More Holes Open on Property of Family Who Nearly Lost Home

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MAHANOY TOWNSHIP -- More holes have opened up after a big hole nearly swallowed a home in Schuylkill County last year.

Officials with the Department of Environmental Protection say if a home is built on top of an abandoned coal mine, and one hole caves in, more holes are likely to follow. Mine crews found this to be true for the property in Mahanoy Township as more holes are continuing to cave in.

It has been two months since a giant hole opened in the backyard of the Quick family's home in Mahanoy Township. The family is back living in the home now, but in the last few weeks, three more subsidences have caved in within feet of the first hole.

"Fortunately they weren't as largeĀ or did as much damage. They spotted them pretty quickly and they were able to fill them in. Once you see one subsidence on the property, it's always on your radar that there could be more," said Colleen Connolly of the Department of Environmental Protection.

The Quicks' home is not in harm's way of these newly caved-in holes. However, a chicken coop on the property has been impacted.

"It was on the edge of this subsidence. Fortunately, they attached it and hooked it and were able to pull it out before it fell into the hole and no chickens were lost, so fortunately, they were able to stop that from occurring," Connolly explained.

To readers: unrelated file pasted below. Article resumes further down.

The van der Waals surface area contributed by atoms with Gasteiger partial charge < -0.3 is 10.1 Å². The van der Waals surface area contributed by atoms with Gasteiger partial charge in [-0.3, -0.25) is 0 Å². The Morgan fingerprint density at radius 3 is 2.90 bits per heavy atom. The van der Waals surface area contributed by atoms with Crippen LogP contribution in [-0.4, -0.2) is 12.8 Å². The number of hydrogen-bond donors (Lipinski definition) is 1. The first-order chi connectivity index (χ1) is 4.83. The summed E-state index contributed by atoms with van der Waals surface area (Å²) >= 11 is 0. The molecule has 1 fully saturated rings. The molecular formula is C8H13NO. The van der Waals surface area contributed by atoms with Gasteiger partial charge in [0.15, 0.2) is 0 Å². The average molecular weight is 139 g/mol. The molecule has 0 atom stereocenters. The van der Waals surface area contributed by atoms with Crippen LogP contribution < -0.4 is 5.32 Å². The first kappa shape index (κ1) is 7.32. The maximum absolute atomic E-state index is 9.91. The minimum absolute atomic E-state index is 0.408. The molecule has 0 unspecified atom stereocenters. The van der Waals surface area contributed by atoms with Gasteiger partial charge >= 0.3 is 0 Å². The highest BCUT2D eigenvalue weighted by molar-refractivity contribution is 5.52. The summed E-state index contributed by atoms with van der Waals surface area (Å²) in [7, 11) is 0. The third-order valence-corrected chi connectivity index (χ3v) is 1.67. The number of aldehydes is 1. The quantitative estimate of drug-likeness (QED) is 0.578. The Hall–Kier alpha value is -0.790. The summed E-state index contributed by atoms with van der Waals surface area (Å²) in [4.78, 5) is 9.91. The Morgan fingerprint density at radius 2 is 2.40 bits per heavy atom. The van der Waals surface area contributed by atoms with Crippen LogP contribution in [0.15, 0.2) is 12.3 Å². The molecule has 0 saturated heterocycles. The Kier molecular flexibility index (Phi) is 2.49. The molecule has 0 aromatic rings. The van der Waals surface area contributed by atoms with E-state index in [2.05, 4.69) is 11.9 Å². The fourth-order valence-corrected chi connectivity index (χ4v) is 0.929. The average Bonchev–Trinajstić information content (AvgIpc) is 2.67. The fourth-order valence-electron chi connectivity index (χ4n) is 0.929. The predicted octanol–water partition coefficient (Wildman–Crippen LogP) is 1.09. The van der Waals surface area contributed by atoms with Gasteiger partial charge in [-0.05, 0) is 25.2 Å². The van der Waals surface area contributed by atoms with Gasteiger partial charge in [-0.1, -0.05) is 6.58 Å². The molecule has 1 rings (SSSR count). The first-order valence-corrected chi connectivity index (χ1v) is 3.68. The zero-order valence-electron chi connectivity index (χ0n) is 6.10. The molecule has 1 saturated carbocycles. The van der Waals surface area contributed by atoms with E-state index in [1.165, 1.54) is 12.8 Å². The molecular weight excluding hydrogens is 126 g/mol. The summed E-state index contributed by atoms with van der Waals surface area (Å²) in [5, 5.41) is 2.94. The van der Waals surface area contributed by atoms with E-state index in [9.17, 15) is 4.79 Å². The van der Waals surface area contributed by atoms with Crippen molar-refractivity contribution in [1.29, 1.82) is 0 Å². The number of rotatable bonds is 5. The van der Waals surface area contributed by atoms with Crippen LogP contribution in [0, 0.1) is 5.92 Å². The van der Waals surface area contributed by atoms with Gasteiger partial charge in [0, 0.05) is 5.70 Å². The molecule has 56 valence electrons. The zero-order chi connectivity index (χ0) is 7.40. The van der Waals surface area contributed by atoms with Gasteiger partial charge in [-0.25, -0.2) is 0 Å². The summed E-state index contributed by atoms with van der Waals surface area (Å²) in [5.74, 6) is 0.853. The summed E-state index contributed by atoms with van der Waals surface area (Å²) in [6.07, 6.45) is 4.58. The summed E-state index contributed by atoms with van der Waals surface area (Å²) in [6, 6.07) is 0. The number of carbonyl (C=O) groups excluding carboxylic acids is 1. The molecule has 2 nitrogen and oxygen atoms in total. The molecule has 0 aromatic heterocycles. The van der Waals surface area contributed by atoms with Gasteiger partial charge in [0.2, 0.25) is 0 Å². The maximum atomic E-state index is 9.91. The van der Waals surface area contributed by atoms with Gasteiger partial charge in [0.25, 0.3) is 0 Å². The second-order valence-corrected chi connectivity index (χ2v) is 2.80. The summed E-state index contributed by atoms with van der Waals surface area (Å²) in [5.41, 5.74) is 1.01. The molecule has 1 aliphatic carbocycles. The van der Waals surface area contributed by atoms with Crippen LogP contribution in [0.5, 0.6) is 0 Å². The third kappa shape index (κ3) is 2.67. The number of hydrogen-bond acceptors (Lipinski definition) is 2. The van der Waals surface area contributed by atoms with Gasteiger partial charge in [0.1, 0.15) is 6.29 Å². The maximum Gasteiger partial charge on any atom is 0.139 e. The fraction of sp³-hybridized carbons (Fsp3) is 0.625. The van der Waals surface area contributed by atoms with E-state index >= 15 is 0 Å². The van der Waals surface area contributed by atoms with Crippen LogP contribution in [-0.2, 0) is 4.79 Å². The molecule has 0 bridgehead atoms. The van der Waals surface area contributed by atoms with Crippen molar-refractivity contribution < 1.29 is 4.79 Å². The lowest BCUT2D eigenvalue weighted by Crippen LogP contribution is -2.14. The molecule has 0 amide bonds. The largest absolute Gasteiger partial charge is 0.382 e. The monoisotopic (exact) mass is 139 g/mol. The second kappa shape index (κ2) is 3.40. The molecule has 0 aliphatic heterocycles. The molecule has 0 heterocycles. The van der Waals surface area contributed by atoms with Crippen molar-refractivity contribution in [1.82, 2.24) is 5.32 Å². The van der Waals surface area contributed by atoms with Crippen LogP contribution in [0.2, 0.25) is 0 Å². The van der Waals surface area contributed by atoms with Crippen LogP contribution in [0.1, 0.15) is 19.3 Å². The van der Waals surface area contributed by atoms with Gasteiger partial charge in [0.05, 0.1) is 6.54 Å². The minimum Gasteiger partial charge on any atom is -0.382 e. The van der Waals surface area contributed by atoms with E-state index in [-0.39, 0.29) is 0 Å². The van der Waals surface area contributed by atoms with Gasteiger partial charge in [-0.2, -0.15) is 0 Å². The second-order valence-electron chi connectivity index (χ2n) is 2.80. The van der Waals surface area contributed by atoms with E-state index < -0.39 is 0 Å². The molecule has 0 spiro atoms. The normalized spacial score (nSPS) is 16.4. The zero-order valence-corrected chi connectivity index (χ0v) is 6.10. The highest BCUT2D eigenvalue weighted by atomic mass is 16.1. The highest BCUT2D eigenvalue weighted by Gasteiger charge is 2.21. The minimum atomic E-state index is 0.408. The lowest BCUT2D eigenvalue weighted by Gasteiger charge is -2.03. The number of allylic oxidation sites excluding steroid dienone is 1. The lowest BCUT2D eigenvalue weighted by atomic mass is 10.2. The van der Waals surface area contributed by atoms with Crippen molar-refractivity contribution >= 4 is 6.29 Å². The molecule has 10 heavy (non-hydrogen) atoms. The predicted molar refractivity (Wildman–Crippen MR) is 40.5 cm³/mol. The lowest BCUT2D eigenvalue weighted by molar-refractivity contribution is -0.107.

Where there is one hole, more are likely to be found, so the DEP is still working to make sure the home and surrounding property are not in any more danger.

"We're drilling some holes to determine if there's any voids around the house, voids meaning holes underneath the ground where more mine subsidence could occur if we don't take care of that hole," Connolly said.

There are more than a million homes in Pennsylvania that sit on top of abandoned coal mines, and although there is not really any way to prevent a hole from caving in, there is one thing you can do before it happens.

"Pennsylvania is one of the few states that offers mine subsidence insurance, and we encourage homeowners to take advantage of it," Connolly said. "Whether it's an old home, a new home, or a home you're about to build, do your research. If you're on top of an old coal mine, please get mine subsidence insurance," she continued.

After investigating, officials with the DEP say any nearby underground blasting was not the cause of these subsidences. There were come concerns by the family that could be to blame.

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